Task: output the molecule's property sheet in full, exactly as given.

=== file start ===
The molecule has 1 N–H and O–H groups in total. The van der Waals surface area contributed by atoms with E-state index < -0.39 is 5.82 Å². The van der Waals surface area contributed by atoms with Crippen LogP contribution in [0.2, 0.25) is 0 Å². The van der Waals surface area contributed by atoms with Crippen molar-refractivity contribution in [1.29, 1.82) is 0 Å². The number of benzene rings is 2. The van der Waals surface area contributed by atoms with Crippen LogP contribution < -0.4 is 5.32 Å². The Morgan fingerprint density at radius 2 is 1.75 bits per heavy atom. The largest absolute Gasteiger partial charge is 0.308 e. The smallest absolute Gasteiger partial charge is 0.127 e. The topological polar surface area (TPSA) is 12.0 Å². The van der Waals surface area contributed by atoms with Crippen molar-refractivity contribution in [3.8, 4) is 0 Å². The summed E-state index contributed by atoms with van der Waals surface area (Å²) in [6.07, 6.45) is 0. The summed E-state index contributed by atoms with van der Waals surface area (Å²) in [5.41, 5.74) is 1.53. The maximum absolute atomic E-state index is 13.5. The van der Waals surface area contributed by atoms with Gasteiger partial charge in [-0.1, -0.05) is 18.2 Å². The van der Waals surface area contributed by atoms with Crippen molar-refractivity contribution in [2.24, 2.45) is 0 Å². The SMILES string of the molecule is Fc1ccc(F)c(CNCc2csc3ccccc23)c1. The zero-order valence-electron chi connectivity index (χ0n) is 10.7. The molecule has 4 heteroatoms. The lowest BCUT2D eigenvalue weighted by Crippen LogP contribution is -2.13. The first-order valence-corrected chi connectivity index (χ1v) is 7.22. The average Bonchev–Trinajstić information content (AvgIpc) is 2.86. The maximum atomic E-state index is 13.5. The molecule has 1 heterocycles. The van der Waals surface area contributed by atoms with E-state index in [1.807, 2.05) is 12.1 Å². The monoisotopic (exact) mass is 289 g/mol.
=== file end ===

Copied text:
The molecule has 1 N–H and O–H groups in total. The van der Waals surface area contributed by atoms with E-state index < -0.39 is 5.82 Å². The van der Waals surface area contributed by atoms with Crippen LogP contribution in [0.2, 0.25) is 0 Å². The van der Waals surface area contributed by atoms with Crippen molar-refractivity contribution in [1.29, 1.82) is 0 Å². The number of benzene rings is 2. The van der Waals surface area contributed by atoms with Crippen LogP contribution < -0.4 is 5.32 Å². The Morgan fingerprint density at radius 2 is 1.75 bits per heavy atom. The largest absolute Gasteiger partial charge is 0.308 e. The smallest absolute Gasteiger partial charge is 0.127 e. The topological polar surface area (TPSA) is 12.0 Å². The van der Waals surface area contributed by atoms with Crippen molar-refractivity contribution in [3.8, 4) is 0 Å². The summed E-state index contributed by atoms with van der Waals surface area (Å²) in [6.07, 6.45) is 0. The summed E-state index contributed by atoms with van der Waals surface area (Å²) in [5.41, 5.74) is 1.53. The maximum absolute atomic E-state index is 13.5. The van der Waals surface area contributed by atoms with Gasteiger partial charge in [-0.1, -0.05) is 18.2 Å². The van der Waals surface area contributed by atoms with Crippen molar-refractivity contribution in [2.24, 2.45) is 0 Å². The SMILES string of the molecule is Fc1ccc(F)c(CNCc2csc3ccccc23)c1. The zero-order valence-electron chi connectivity index (χ0n) is 10.7. The molecule has 4 heteroatoms. The lowest BCUT2D eigenvalue weighted by Crippen LogP contribution is -2.13. The first-order valence-corrected chi connectivity index (χ1v) is 7.22. The average Bonchev–Trinajstić information content (AvgIpc) is 2.86. The maximum atomic E-state index is 13.5. The molecule has 1 heterocycles. The van der Waals surface area contributed by atoms with E-state index in [1.807, 2.05) is 12.1 Å². The monoisotopic (exact) mass is 289 g/mol.